2 Minutes With ... Isaac Lee, Design Director at MCD Partners
He is responsible for developing original creative design solutions and approaches for large-scale experiences. He leads a team of designers, art directors and animators, and also teaches digital design at FIT (Fashion Institute of Technology, State University of New York).
We spent two minutes with Isaac to learn more about his background, his creative inspirations, and recent work he's admired.
Isaac, tell us...
Where you grew up, and where you live now.
I was born in Seoul, Korea. Now living in Long Island, New York.
What you wanted to be when you grew up.
It's kinda embarrassing, but I wanted to be a K-pop artist. Ha!
How you realized you were creative.
My family came from an art background. My dad's side had a few fine artists/painters, my mom has a passion for fashion, and my sister studied fine art at Pratt and became a designer. It was my sister who encouraged me and helped me get into art school. Once I got in, I had no doubt this was my life.
A person you idolized creatively growing up.
There was this comic book series called The Terrifying Mercenary Baseball Team that I was a huge fan of growing up in Korea. The artist, Lee Hyun-sae, was my idol. I remember myself always doodling and copying his styles and the ways of expressing the emotions. I still hold that skill.
A moment from high school or college that changed your life.
I always liked drawing, but I didn't have the support at the time for an expensive art school. So, being lost and not quite knowing where to go after high school, I decided to join the U.S. Army and take the chance to explore. l spent four years serving the country and during that time I had the opportunity to travel to various places in the world. It was a priceless experience and a turning point in my life.
A visual artist you admire.
Dieter Rams, an industrial designer known for designing products for Braun. His principles for good design—less, but better—are always inspiring.
A band or musician you love.
My range of genres is pretty wide. Classical is probably my favorite, and that's probably because my wife is an opera/classical singer. However, I also dig hip-hop, K-pop, country, rock, electronic and everything else.
A book, movie, TV show or podcast you recently found inspiring.
I'm currently reading a book called Give and Take. Learning to become a giver so everyone can win.
Someone worth following on Instagram.
Christoph Niemann. He is an amazing illustrator and a visual storyteller who I quite enjoy every Sunday. His playfulness always reminds me to be like a child—creative and original.
How Covid-19 changed your life, personally or professionally.
Working remotely has always been in our agency's DNA at MCD Partners. We work across many different offices as well as clients, and in some ways, we are doing much better than before. There are so many great digital products that make team collaboration possible.
Personally, I was lucky enough to move out of the city just before the pandemic. Having more space, I was able to set up a home office and even extended the house to build a small cafe, so I can have an informal workspace. Not having to commute, our family is happier spending more time together. I can say that I've become more productive both for work and personal life.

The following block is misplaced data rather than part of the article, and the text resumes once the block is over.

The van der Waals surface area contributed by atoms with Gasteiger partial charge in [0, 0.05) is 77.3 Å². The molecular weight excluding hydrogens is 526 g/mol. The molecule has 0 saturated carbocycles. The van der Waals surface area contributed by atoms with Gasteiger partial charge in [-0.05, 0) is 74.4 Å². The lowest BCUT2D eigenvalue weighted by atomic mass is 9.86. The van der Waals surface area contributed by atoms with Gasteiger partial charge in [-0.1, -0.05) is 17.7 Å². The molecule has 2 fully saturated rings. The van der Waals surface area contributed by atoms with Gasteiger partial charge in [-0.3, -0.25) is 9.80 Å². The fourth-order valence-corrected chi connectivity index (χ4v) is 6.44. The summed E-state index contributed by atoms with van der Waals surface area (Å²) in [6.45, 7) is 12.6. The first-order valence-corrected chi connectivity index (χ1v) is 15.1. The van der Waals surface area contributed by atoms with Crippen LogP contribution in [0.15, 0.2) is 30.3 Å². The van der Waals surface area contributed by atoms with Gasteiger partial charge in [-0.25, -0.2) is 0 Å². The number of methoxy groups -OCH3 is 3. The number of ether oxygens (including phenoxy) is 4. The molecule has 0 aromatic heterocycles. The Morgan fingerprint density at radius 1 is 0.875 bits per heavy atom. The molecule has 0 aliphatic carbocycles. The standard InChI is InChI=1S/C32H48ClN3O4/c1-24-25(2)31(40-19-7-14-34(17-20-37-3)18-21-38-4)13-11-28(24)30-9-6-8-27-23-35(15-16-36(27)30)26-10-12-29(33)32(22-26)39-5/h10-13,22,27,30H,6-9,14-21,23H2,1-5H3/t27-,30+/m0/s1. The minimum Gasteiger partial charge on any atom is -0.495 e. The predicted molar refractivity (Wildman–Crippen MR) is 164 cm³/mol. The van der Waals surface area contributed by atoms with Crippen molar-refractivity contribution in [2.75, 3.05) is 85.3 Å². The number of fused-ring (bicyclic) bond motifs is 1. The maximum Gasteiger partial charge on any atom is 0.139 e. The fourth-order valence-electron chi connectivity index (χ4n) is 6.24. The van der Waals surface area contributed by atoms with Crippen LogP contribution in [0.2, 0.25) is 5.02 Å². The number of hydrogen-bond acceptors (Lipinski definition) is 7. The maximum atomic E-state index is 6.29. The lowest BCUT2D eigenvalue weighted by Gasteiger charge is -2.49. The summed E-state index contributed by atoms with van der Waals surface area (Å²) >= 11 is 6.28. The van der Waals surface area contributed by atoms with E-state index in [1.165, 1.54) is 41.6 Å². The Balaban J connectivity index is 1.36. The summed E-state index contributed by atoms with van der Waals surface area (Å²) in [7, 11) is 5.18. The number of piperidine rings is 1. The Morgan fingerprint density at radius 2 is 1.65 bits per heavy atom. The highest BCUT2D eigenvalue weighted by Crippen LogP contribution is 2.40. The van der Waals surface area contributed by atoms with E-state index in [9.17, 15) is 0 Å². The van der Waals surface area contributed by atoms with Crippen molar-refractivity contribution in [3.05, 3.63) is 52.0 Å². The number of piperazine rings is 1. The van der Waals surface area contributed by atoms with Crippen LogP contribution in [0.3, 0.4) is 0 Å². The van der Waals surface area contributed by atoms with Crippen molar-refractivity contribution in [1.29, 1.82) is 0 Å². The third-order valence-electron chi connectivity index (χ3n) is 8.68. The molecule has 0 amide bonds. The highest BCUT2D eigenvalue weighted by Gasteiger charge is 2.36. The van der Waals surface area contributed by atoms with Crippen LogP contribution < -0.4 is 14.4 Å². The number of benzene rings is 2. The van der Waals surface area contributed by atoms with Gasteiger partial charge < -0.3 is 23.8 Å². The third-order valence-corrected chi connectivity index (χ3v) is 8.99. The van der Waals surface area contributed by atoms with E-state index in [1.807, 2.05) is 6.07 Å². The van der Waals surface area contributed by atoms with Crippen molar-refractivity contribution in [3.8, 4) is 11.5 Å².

Your favorite creative project you've ever worked on.
I'd say Samsung.com. It's my motherland's brand that I'm proud of, and I was the lead designer for about five years, working on digital marketing and experience design. We were the ones who launched the very first responsive website for the U.S., which was then carried over to the global sites. Since then, the site has been redesigned again by another agency, so sharing the link is not appropriate. However, our bold decision to remove the oval shape around the logo still lives today.
A recent project you're proud of.
We've been working with Nestlé's internal agency to launch goodNes.com, a home of Nestlé's 28 brands under one cohesive design system. I'm proud of our team for pushing the technical boundaries and working directly with each brand to bring their unique voice and identity into the larger experience.
Someone else's work that inspired you years ago.
This is really a cliché, but from the point when I got into art and design, Apple has always been an inspiration. They fuel creativity and innovation, and I can't imagine a world without them.
Someone else's work that you admired lately.
Since the pandemic, it's been tough to get out and enjoy museums. Then I came across this highly experiential website/app made by Google Creative Lab called Google Arts & Culture. The experience includes AR/VR, 360° videos, street views, interactive games and more to explore art and virtually visit museums around the world from just about anywhere. It's truly amazing!
The main strength of yours as a creative person.
Although I spend most of my day overseeing many designers and coaching them, I do get very hands-on to tackle the most complex problems. Sometimes, there is a need for the master to just roll up the sleeves and show how it's done.
Your biggest weakness.
I can be a control freak sometimes. Being very hands-on with designers, I often get very specific, leaving less room for their ideas. I'm working on it, though.
One thing that always makes you happy.
Once a year, I do a solo trip to recharge and experience different parts of the world, thanks to Airbnb. Just me with a backpack and a camera. The last place that I visited was Machu Picchu, Peru. Amazing! I shall continue when the pandemic is over.
One thing that always makes you sad.
What you'd be doing if you weren't in advertising and design.
I can't imagine myself doing anything else.